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8 Pet Sitting Business Startup Essentials

by Therese on March 21, 2011

in Dog walking, Pet Sitting, The Pet Care Biz

It’s a fact that the pet sitting / dog walking industry is booming. There are many reasons for this but one very important one is because the startup costs can be so low. This can be a good thing – or not – depending on how the business is set up.

People who don’t have the capital to invest in a big business venture, but have the drive and determination, are able to start their business on a shoestring. (I started my pet sitting business, LucyGirl Pet Sitting in 2001 with less than $500). They’ve done enough research to know that although it can be a rewarding, and even fun, business but one that comes with a lot of hard work. They make sure the business is set up properly from a business standpoint and go from there.

On the other hand, the low startup cost means it’s easy for someone to start a pet sitting or dog walking business without thinking it through carefully. They may find out the hard way that pet sitter insurance really is a necessity, wish they’d had a contract to remind them what the client told them at the interview, or become overwhelmed in any number of ways. Whatever the reason, because they didn’t do any planning, they suddenly realize the idea of playing with puppies and kitties all day includes more work than they bargained for.

If you’re interested in setting up a pet sitting or dog walking business, do it right. Take time to investigate the industry and find out if it’s going to work for you. In addition to talking to established pet sitters to find out what the life of a pet sitter is really like, set your business up as just that – a business. If you take the time to do the research ahead of time my hope is that you’ll put your best effort into making it the best business possible or be honest enough with yourself to say it’s not for you.

When I’m asked what some of the essentials are for pet sitter startups, these are the things I usually mention. It’s not an all inclusive list, but it’s a good start, and each of these items should be in your business plan.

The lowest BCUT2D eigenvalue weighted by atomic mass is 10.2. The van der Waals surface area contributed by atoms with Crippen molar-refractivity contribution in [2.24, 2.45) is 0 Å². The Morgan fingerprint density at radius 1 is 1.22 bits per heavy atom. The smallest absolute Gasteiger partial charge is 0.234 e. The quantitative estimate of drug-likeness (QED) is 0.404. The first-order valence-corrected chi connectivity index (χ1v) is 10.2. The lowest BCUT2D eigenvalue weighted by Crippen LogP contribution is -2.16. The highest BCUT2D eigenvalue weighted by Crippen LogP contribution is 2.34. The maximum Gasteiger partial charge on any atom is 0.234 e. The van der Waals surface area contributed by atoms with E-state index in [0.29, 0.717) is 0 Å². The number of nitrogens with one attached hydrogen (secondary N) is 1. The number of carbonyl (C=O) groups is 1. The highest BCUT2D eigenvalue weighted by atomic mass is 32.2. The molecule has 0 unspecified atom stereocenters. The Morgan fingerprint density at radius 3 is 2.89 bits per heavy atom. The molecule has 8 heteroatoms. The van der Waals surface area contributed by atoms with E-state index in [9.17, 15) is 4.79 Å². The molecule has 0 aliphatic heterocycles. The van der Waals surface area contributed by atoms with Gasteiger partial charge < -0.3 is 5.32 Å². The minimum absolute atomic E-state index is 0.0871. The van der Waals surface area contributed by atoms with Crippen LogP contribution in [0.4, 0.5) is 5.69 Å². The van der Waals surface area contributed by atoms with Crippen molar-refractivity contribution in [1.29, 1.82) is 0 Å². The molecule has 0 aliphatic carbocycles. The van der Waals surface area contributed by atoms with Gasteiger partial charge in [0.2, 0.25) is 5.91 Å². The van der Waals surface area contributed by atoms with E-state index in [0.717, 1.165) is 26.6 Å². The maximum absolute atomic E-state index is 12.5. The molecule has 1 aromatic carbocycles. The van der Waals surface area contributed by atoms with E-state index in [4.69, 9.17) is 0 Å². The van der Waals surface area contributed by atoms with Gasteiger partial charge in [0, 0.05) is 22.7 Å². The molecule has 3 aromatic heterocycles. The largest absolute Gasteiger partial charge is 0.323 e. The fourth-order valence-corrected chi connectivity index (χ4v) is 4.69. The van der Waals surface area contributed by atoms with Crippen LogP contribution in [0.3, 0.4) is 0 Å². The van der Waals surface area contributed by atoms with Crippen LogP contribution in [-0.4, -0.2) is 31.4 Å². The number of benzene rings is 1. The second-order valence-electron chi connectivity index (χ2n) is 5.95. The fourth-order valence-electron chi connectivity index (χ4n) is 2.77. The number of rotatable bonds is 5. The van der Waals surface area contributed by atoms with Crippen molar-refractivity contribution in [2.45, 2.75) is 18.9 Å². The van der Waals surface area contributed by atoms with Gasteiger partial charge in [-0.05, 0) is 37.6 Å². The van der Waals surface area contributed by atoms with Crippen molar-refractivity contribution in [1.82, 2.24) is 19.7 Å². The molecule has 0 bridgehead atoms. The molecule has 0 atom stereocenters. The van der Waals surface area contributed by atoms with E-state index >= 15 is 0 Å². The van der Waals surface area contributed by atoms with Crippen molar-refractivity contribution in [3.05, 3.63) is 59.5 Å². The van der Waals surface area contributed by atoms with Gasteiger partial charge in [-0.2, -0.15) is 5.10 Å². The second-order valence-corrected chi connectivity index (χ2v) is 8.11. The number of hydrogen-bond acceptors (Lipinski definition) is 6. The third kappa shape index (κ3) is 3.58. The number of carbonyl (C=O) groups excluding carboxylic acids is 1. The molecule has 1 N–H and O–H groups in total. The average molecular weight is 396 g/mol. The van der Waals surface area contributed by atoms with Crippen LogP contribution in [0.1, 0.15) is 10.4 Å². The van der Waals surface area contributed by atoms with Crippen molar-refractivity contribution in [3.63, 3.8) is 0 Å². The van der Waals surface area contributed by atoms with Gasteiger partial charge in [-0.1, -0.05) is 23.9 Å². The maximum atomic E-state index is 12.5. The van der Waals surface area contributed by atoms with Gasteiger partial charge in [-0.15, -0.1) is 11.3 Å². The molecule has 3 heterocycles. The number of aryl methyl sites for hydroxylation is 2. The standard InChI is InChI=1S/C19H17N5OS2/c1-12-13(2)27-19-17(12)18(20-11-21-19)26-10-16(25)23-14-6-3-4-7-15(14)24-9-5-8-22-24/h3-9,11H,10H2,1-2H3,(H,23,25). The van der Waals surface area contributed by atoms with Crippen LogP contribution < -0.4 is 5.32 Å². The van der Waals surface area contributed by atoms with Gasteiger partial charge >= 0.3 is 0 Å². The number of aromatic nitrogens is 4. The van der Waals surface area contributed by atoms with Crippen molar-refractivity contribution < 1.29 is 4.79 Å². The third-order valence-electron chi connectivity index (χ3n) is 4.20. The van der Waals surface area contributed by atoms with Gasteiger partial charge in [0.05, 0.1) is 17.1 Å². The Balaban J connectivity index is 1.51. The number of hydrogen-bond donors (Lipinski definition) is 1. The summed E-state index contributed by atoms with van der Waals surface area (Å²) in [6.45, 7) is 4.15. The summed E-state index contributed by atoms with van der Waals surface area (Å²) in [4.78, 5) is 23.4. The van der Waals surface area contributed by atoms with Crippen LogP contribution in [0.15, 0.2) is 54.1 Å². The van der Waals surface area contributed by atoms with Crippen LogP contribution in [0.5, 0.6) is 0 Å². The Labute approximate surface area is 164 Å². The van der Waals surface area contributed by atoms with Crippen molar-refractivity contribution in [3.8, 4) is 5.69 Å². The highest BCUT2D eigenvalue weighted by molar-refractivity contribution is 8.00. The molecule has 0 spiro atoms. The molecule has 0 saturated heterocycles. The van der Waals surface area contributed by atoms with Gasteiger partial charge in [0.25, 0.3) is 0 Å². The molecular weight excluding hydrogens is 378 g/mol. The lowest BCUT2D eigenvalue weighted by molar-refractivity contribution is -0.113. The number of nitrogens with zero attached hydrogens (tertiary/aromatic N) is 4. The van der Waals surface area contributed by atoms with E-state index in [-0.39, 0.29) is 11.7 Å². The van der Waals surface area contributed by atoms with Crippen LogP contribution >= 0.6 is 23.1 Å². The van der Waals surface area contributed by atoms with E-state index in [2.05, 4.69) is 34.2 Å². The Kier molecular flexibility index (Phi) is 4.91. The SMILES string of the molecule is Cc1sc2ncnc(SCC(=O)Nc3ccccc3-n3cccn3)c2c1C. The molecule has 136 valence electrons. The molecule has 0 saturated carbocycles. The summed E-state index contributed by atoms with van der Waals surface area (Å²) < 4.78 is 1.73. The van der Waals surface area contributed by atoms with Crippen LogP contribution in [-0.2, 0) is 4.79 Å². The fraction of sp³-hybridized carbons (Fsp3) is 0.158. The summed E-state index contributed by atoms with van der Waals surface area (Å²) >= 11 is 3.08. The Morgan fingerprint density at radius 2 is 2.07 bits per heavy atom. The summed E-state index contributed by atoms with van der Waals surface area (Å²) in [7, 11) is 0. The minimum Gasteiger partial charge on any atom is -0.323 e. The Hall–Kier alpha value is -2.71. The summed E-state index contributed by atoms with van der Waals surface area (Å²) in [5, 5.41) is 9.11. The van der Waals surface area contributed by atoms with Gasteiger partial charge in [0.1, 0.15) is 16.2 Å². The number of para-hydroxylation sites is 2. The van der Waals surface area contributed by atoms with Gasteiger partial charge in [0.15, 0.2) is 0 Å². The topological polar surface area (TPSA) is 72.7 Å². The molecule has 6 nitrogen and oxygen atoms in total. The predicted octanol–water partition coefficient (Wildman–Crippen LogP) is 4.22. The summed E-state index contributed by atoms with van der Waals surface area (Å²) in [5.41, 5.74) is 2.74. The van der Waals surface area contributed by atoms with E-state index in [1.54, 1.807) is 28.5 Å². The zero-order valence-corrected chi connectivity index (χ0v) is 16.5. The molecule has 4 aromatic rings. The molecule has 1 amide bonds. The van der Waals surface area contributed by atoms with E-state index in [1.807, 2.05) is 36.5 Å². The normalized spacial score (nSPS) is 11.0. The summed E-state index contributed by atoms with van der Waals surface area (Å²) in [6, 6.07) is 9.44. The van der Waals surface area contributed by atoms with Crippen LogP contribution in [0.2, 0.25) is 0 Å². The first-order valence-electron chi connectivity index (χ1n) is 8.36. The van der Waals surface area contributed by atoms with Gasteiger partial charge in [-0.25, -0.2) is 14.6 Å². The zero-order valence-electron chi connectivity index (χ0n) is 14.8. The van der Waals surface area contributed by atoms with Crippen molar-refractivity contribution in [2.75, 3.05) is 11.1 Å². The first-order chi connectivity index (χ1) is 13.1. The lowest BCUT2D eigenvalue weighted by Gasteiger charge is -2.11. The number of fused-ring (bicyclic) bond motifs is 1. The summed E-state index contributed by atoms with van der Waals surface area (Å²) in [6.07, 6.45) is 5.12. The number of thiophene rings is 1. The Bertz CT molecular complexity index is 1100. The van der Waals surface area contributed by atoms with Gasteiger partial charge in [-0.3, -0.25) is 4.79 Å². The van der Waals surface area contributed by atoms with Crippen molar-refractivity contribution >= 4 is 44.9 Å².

DBA
Cost: varies
Before getting a DBA (doing business as), you’ll want to do some research to ensure nobody is using your desired name. (Even if someone is using the name you want, but doesn’t have it registered, you can easily avoid confusion and legal battles by choosing a different name.) See the U.S. Small Business Administration for information on requirements for your state.

Business License
Cost: varies
You’ll want to find out if a business license is required in your area, and if you are required to collect sales tax. See the Small Business Administration for more information.

Bank Account
Cost: varies
Even if you’re a sole proprietor and will be doing business in your name, it’s wise to set up a bank account that will be used only for your business. All business income and expenses (and only business income and expenses) should go through this account. It’ll make things easier on you, and you’ll have a better chance of staying on Uncle Sam’s good side.

Pet Sitter Insurance
Cost: $174/year with Pet Sitters Associates.
There are a handful of companies that specialize in pet sitter insurance. You can purchase insurance as a member of one of the pet sitter trade groups or you can purchase it directly from an insurance company. Pet Sitters Associates is the one I’ve used since I started my business in 2001. They’re less expensive than most, and have an excellent reputation.

Website
Cost: anywhere from free to thousands of dollars
Your business is going to grow at a faster pace if you have a solid online presence, and that starts with a well-designed website. If you have the know-how, you can do it yourself, but if the Internet isn’t really your thing, I suggest you hire someone to get your website online. If you’re interested in having someone do this for you, see my web design services (PetsitUSA members get a small discount).